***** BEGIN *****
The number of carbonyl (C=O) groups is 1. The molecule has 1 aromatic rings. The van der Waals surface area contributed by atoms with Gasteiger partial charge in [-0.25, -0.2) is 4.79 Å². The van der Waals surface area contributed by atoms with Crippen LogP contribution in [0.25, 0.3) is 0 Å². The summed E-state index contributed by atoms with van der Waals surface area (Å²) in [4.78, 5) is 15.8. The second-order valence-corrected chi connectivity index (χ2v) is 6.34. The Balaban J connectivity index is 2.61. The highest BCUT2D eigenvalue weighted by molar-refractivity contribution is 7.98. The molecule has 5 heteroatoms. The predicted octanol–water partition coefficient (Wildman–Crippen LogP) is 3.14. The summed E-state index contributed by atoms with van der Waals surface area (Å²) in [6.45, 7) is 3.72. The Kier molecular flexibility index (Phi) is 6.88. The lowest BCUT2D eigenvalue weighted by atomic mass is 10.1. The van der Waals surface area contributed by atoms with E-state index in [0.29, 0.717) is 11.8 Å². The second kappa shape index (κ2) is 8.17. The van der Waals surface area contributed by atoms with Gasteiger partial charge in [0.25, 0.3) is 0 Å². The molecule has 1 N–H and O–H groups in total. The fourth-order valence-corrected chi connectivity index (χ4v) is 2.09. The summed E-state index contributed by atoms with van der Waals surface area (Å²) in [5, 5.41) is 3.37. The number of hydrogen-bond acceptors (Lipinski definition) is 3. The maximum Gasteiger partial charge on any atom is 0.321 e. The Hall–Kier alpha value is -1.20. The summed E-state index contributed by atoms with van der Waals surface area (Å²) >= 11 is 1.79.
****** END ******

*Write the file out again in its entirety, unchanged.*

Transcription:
The number of carbonyl (C=O) groups is 1. The molecule has 1 aromatic rings. The van der Waals surface area contributed by atoms with Gasteiger partial charge in [-0.25, -0.2) is 4.79 Å². The van der Waals surface area contributed by atoms with Crippen LogP contribution in [0.25, 0.3) is 0 Å². The summed E-state index contributed by atoms with van der Waals surface area (Å²) in [4.78, 5) is 15.8. The second-order valence-corrected chi connectivity index (χ2v) is 6.34. The Balaban J connectivity index is 2.61. The highest BCUT2D eigenvalue weighted by molar-refractivity contribution is 7.98. The molecule has 5 heteroatoms. The predicted octanol–water partition coefficient (Wildman–Crippen LogP) is 3.14. The summed E-state index contributed by atoms with van der Waals surface area (Å²) in [6.45, 7) is 3.72. The Kier molecular flexibility index (Phi) is 6.88. The lowest BCUT2D eigenvalue weighted by atomic mass is 10.1. The van der Waals surface area contributed by atoms with E-state index in [0.29, 0.717) is 11.8 Å². The second kappa shape index (κ2) is 8.17. The van der Waals surface area contributed by atoms with Gasteiger partial charge in [0.25, 0.3) is 0 Å². The molecule has 1 N–H and O–H groups in total. The fourth-order valence-corrected chi connectivity index (χ4v) is 2.09. The summed E-state index contributed by atoms with van der Waals surface area (Å²) in [5, 5.41) is 3.37. The number of hydrogen-bond acceptors (Lipinski definition) is 3. The maximum Gasteiger partial charge on any atom is 0.321 e. The Hall–Kier alpha value is -1.20. The summed E-state index contributed by atoms with van der Waals surface area (Å²) >= 11 is 1.79.